All efforts to direct the literary process must be cast aside, just as you wittingly reject the schemes of an eternal power. Literature is above controls. But one can help a writer in his most difficult task, or hinder him. Our mighty Writers’ Union invariably prefers the latter since it has always been—and still remains—a political apparatus, towering high above the writers and voicing hoarse urgings and threats. If only it had stopped at that! I will not read out loud Stalin’s list—it is too long, more than 600 names. At the very outset, the Union—that most faithful companion of the evil will of the all-powerful—being most fervent in its initiative, put the stamp of legality on this business, and condemned these people to sufferings, death, and extinction during decades of detention. And still you will justify yourselves: those were the mistakes of a former leadership, you will say. But under what leadership—present, past or intermediate—was Pasternak “congratulated” for his Nobel Prize, was Brodsky exiled as a parasite, were Sinyavsky and Daniel thrown into camp barracks, was the three-time cursed Solzhenitsyn driven out? The ink had not yet dried on the Helsinki agreement when new punishments were meted out: the banishment of my colleagues, members of the international PEN club.

By persecuting and banishing everything that is rebellious, “mistaken,” contrary to socialist realist literature, indeed all which formed the power and prime of our literature, you have destroyed in your own Union any individual undertaking. Yet it does exist—whether in a person or in a group—and a small hope remains that there will be a turn toward repentance, toward renascence. But after the squandering of chessmen, the situation on the board has been greatly simplified: the pawns have it at the end, the dull ones lead and win. We have reached the limit of irreversibility, when writers whose books are neither sold nor read dictate to those whose books are sold and read. Your governing bodies, your secretariats, your commissions are flooded with this dismal mediocrity….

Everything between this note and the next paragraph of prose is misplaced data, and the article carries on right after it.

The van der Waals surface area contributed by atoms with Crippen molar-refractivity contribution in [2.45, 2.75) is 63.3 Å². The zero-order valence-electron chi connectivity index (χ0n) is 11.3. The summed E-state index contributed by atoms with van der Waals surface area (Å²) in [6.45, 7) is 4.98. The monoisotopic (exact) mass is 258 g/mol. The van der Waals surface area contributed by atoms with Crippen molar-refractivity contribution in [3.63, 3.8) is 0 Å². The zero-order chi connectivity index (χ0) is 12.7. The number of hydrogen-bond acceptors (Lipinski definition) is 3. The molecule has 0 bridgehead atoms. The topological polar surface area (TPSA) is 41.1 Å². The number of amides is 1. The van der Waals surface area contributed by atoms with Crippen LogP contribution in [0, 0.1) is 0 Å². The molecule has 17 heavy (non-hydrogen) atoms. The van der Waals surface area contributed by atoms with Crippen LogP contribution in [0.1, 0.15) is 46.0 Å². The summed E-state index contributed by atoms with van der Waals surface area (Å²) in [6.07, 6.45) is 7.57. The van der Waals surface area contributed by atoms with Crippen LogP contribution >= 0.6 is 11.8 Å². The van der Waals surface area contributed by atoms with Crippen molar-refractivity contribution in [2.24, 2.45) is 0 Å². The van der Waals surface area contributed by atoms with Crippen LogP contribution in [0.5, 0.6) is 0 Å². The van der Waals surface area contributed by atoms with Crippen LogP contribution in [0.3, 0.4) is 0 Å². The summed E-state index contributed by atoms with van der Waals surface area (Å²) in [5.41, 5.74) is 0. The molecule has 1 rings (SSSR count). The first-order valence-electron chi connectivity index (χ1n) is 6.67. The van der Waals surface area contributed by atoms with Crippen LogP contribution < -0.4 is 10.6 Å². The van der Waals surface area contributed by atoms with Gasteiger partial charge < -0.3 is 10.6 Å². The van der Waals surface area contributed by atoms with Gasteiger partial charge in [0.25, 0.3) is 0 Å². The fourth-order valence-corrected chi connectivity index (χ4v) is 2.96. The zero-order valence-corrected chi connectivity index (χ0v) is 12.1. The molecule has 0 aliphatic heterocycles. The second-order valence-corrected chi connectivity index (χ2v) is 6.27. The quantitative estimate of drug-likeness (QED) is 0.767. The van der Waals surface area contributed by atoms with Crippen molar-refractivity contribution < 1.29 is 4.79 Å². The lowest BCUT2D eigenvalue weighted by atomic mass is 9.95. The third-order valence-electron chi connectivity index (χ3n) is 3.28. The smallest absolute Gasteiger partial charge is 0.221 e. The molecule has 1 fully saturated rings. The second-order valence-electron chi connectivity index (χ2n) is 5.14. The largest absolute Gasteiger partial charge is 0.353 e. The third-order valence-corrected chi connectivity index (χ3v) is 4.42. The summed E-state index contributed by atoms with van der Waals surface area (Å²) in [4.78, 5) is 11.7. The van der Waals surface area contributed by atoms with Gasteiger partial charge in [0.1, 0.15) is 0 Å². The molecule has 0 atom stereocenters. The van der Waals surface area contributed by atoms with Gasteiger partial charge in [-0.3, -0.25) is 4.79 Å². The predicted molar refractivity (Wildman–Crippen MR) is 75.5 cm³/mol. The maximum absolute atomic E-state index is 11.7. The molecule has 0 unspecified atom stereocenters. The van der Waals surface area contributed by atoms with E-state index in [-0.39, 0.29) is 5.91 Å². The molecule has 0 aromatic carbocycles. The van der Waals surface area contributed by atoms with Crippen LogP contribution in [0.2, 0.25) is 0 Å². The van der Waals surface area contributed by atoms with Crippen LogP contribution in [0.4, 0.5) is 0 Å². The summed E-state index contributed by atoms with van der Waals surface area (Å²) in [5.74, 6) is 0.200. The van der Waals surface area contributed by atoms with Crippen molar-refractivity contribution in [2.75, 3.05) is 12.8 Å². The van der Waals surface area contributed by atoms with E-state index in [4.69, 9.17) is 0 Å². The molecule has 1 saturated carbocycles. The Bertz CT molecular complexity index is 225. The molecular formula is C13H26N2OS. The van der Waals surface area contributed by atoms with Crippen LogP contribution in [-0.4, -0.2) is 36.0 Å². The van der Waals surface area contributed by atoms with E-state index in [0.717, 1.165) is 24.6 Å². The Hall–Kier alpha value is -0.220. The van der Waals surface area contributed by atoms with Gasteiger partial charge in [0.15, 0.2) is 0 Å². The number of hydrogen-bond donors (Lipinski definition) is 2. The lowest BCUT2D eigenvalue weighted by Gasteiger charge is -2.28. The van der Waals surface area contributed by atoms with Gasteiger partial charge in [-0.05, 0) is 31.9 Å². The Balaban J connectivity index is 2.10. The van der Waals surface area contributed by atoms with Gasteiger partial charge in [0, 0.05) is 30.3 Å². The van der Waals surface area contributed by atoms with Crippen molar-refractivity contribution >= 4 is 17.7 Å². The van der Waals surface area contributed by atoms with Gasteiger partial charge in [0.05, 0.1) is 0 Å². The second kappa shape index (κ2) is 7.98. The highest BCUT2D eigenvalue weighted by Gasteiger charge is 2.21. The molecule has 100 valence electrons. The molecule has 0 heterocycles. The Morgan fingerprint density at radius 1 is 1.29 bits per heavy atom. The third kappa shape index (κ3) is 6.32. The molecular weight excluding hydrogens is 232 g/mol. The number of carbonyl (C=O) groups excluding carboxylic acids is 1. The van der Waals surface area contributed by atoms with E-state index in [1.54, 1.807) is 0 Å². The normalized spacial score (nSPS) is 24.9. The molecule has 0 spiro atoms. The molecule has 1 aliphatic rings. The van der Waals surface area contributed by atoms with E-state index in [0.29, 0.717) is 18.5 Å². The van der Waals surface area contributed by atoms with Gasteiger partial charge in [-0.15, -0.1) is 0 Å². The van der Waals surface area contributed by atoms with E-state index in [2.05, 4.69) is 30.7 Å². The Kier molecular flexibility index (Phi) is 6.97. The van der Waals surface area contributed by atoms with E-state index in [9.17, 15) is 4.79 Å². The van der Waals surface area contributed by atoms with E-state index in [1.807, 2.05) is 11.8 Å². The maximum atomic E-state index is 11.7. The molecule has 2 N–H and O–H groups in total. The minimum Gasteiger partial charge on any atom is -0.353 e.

Remaining in this land, I, at the same time, do not wish to be with you. I exclude you from my life, not just in my name alone, but in the name of all those whom you have excluded, whom you have “officially” condemned to destruction and oblivion, and who, I believe, would not object, even though they did not empower me to speak for them. Of the tiny group of admirable, talented people, whose presence in your Union seems to me accidental and forced, I today ask forgiveness for my withdrawal. But tomorrow they too will understand that the bell tolls for each of us, and that each knell is deserved: each one of us was a persecutor when his comrade was being driven out. Even if we did not strike a blow, we supported you with our names, our prestige and our silent presence.

Carry on the burden of mediocrity, do what you are fit for and called upon to perform—crush, persecute, detain. But leave me out.

I am returning card No. 1471.

Georgii Vladimov

Moscow, October 10, 1977

This Issue

May 4, 1978